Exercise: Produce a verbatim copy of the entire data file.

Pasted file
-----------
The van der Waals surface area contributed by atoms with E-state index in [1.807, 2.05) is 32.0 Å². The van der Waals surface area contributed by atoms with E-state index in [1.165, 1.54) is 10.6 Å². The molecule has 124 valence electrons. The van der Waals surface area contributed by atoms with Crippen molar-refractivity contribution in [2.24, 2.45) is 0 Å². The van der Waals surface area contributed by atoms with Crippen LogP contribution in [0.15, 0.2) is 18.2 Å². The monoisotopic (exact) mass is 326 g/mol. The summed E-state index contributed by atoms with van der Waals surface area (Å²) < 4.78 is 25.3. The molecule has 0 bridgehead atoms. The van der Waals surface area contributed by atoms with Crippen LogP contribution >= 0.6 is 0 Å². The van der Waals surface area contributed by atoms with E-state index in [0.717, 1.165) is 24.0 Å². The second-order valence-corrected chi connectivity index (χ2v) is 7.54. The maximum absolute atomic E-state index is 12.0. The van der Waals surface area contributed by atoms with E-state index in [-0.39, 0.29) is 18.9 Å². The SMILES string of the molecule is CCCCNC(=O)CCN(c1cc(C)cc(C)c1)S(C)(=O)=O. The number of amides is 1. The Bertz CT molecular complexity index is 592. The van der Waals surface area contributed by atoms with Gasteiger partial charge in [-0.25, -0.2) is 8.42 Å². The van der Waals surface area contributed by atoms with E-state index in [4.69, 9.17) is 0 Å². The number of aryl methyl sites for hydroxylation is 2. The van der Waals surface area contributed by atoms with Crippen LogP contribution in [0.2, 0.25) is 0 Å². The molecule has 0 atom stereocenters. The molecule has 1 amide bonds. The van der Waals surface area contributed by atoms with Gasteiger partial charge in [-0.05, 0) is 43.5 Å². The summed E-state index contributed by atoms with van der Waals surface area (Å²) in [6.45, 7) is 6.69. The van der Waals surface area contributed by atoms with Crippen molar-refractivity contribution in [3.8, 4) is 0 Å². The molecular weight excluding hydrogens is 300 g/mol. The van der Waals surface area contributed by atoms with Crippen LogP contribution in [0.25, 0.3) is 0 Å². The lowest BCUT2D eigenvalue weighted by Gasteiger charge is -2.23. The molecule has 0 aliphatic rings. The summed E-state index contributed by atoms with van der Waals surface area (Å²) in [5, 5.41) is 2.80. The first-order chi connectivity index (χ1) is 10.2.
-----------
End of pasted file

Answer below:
The van der Waals surface area contributed by atoms with E-state index in [1.807, 2.05) is 32.0 Å². The van der Waals surface area contributed by atoms with E-state index in [1.165, 1.54) is 10.6 Å². The molecule has 124 valence electrons. The van der Waals surface area contributed by atoms with Crippen molar-refractivity contribution in [2.24, 2.45) is 0 Å². The van der Waals surface area contributed by atoms with Crippen LogP contribution in [0.15, 0.2) is 18.2 Å². The monoisotopic (exact) mass is 326 g/mol. The summed E-state index contributed by atoms with van der Waals surface area (Å²) < 4.78 is 25.3. The molecule has 0 bridgehead atoms. The van der Waals surface area contributed by atoms with Crippen LogP contribution >= 0.6 is 0 Å². The van der Waals surface area contributed by atoms with E-state index in [0.717, 1.165) is 24.0 Å². The second-order valence-corrected chi connectivity index (χ2v) is 7.54. The maximum absolute atomic E-state index is 12.0. The van der Waals surface area contributed by atoms with E-state index in [-0.39, 0.29) is 18.9 Å². The SMILES string of the molecule is CCCCNC(=O)CCN(c1cc(C)cc(C)c1)S(C)(=O)=O. The number of amides is 1. The Bertz CT molecular complexity index is 592. The van der Waals surface area contributed by atoms with Gasteiger partial charge in [-0.25, -0.2) is 8.42 Å². The van der Waals surface area contributed by atoms with E-state index in [4.69, 9.17) is 0 Å². The number of aryl methyl sites for hydroxylation is 2. The van der Waals surface area contributed by atoms with Crippen LogP contribution in [0.2, 0.25) is 0 Å². The molecule has 0 atom stereocenters. The molecule has 1 amide bonds. The van der Waals surface area contributed by atoms with Gasteiger partial charge in [-0.05, 0) is 43.5 Å². The summed E-state index contributed by atoms with van der Waals surface area (Å²) in [6.45, 7) is 6.69. The van der Waals surface area contributed by atoms with Crippen molar-refractivity contribution in [3.8, 4) is 0 Å². The molecular weight excluding hydrogens is 300 g/mol. The van der Waals surface area contributed by atoms with Crippen LogP contribution in [0.25, 0.3) is 0 Å². The lowest BCUT2D eigenvalue weighted by Gasteiger charge is -2.23. The molecule has 0 aliphatic rings. The summed E-state index contributed by atoms with van der Waals surface area (Å²) in [5, 5.41) is 2.80. The first-order chi connectivity index (χ1) is 10.2.